Languages shouldn't be free as in beer. There needs to be one standard in Java, and SUN provides just that. Just like Larry Wall controls Perl and guides it into the 21st Century, there has to be some organization to do the same for C/C++ or it will surely grow old and die. C was a good language for it's time, but if it is as rigid as assembler, it will suffer the same fate. Ask yourself how difficult it is to write a GUI in C/C++ that will work on more than one platform. GUI's are as standard as iostreams now, yet there is no standard for programming GUI's.

This is just a bandaid over a severed limb, and there are several more limbs that aren't looking to good either.

Wrong solution (0, Troll)

Anonymous Coward | more than 12 years ago | (#3968989)

We all get a chuckle when some clueless maintenance programmer patches the symptom yet leaves the underlying problem unresolved. So ask yourself this: why do we need this tool in the first place?

Could it be that there is something wrong with the languages which we use? You know darn well that there's something wrong! I invite you to explore the dark side of C/C++ in this timely paper [virginia.edu] by Mark Sakkinen. Hey folks, let's use better technology which is inherently safer. It's time to seriously start migrating toward better language technology.

Use garbage collection (2, Informative)

WanderingGhost (535445) | more than 12 years ago | (#3969000)

If you're woried about memory allocation, use garbage collection:
http://www.hpl.hp.com/personal/Hans_Boehm/gc/gc_so urce [hp.com]

And contrary to what you may think, it's qiute easy to use:

variable = new (GC) my_class;

Or even easier: make your classes derived from gc.

In C, you just replace malloc.

And I have found that there is no slowdown wen using a garbage collector. It's nice, and keeps the code clean. Try it someday.

hooray! (1)

j1mmy (43634) | more than 12 years ago | (#3969031)

i've been using valgrind for a couple months now. it's great!

Correct md5sum (2, Informative)

Anonymous Coward | more than 12 years ago | (#3969045)

Hi,

I have just verified that we have no evidence of
a backdoor in valgrind.
This is the correct md5sum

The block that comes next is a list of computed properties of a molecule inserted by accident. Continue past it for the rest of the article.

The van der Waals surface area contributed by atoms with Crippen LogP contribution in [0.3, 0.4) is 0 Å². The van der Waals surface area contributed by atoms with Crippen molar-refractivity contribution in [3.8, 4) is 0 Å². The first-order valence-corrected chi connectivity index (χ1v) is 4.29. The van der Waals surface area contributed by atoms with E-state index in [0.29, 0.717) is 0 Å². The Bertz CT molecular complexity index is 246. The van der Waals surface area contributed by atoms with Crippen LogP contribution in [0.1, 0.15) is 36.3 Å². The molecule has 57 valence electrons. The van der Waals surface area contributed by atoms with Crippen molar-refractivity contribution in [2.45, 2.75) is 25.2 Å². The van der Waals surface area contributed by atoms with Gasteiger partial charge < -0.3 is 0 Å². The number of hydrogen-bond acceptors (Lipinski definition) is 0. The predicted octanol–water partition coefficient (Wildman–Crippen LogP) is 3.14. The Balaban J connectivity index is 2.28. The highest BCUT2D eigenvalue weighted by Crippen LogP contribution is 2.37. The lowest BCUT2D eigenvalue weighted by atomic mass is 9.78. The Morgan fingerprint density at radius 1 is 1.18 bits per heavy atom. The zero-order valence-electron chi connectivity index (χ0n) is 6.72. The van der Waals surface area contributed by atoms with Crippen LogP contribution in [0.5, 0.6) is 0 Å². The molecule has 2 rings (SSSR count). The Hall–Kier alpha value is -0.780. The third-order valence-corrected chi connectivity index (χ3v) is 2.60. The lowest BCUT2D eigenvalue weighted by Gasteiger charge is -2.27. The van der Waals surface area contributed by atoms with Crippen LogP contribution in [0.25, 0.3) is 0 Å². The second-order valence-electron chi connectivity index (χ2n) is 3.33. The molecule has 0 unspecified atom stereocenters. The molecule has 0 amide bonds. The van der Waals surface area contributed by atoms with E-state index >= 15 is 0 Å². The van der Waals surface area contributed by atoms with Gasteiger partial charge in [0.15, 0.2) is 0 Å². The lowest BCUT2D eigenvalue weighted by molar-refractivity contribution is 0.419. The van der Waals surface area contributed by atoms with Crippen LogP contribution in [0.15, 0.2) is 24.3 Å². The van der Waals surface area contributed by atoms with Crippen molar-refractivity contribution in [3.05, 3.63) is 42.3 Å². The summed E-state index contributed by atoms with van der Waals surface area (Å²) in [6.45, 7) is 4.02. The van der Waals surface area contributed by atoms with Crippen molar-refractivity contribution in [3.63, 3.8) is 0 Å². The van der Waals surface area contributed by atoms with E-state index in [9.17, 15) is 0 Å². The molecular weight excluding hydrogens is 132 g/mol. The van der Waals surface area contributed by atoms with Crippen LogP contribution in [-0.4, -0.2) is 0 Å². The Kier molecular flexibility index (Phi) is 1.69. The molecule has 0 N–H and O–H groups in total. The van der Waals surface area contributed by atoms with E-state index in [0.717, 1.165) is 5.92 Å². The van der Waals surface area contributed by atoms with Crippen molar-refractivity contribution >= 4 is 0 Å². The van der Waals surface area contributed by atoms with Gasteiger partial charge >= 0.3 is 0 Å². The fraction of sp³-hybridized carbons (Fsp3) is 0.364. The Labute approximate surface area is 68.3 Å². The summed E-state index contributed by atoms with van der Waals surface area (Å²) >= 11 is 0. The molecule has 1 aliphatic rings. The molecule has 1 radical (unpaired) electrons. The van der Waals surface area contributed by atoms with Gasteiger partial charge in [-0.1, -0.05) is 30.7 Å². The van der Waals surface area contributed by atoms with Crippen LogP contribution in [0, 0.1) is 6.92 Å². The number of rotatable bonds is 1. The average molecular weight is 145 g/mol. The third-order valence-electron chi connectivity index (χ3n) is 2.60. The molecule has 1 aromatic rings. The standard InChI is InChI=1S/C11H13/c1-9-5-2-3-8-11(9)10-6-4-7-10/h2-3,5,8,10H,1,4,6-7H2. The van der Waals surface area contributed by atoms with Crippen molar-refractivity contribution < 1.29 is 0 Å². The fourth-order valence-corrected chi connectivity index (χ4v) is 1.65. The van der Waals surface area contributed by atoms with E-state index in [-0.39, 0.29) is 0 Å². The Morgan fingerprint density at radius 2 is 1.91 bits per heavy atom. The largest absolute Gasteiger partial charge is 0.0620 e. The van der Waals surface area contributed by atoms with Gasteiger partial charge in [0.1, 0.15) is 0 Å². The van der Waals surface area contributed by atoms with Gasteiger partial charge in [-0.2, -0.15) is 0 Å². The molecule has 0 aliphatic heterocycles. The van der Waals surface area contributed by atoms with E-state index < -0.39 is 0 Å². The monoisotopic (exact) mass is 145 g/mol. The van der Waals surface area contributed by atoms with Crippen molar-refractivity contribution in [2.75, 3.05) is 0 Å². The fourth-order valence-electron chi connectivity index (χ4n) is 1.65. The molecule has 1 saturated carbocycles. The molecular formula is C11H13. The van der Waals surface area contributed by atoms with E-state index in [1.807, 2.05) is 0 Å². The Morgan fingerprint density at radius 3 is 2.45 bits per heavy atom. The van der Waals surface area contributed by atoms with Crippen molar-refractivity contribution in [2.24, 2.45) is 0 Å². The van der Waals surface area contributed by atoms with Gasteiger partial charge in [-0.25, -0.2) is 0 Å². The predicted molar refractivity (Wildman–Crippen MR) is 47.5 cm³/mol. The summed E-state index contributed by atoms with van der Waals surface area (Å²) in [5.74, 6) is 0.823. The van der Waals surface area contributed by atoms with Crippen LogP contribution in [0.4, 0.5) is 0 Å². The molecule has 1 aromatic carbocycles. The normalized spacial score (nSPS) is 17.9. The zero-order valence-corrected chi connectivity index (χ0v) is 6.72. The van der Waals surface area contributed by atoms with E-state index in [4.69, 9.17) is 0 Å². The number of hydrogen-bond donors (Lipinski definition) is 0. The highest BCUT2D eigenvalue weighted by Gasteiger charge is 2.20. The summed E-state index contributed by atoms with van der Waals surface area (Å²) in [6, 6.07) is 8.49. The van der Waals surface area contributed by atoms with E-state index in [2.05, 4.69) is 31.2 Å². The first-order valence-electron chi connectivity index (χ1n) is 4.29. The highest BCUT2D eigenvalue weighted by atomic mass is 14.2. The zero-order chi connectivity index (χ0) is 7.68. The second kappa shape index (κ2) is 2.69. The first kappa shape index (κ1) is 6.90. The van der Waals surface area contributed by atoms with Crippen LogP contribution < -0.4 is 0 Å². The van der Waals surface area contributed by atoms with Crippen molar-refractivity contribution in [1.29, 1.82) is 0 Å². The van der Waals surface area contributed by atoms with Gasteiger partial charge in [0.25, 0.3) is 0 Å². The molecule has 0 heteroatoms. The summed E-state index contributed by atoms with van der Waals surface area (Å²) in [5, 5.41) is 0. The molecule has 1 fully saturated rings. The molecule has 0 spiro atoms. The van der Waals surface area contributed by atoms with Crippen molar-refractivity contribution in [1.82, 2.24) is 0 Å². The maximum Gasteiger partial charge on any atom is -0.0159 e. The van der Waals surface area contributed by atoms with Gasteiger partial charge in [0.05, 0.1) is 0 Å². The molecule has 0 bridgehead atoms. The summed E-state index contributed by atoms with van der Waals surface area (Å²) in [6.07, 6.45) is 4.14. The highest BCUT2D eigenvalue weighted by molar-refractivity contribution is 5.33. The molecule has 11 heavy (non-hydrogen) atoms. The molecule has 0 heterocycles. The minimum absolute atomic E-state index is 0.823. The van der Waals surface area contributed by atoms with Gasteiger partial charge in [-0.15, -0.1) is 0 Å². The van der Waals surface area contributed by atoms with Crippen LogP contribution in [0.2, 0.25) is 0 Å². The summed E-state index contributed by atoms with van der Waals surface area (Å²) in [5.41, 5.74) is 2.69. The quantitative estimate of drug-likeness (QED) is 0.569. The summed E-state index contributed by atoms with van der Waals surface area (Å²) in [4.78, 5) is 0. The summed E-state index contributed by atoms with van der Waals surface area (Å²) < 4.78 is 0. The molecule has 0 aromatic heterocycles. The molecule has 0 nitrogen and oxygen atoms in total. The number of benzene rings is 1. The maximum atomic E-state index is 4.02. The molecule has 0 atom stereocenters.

76c59f7f9c57ca78d733bd956b4d94ae valgrind-1.0.0.tar.bz2

I will put this information also online on
http://www.kde.org/md5sums/valgrind-1.0.0.tar. bz2. md5sum

So you can check this information via a second channel.

Yours,
-- martin
P.S.: The AC claims incorrectly that exact the above md5sum indicates a compromised archive which is plain wrong!

Call me ignorant if you like... (0)

Ignorant Cocksucker (584160) | more than 12 years ago | (#3969048)

And I am not a Lawyer (I am a paralegal in the patent area) but don't Rational Software have various patents on the purify technology ? I would be surprised if this valgrind thing doesn't infringe upon at least one of them. Like for example United States Patent 5535329 July 9, 1996 "Method and apparatus for modifying relocatable object code files and monitoring programs "

Just my 2c

Re:Call me ignorant if you like... (2)

Alan Cox (27532) | more than 12 years ago | (#3969075)

They only apply to USSA citizens and other backward nations. I would not be suprised if Valgrind had US patent issues, but then so does just about anything but breathing

Could Valgrind be an alternative to Bochs? (2, Interesting)

splorf (569185) | more than 12 years ago | (#3969068)

It looks like it has its own instruction level simulator that does binary translation and runs a lot faster than Bochs. It may not try to simulate privileged instructions, but maybe that could be added, so you could run operating systems under Valgrind.

Could some kind of merge be possible, adapting Bochs to use Valgrind's simulator without the malloc-checking stuff? Also, I wonder if Valgrind could be adapted to simulate other CPU's besides the x86.

Blame the filthy Jews (-1, Offtopic)

Anonymous Coward | more than 12 years ago | (#3969117)

The main problem is the Jew [206.244.69.51] .

Read about the Jew: Who Rules America [natvan.com]

Listen and learn about the Jew in this mp3 [natvan.com] .

Let's all join hands to solve the Jewish Problem !!

Wow, Debian version already updated (2, Informative)

Anonymous Coward | more than 12 years ago | (#3969120)

1.0 is available in unstable.

Cool.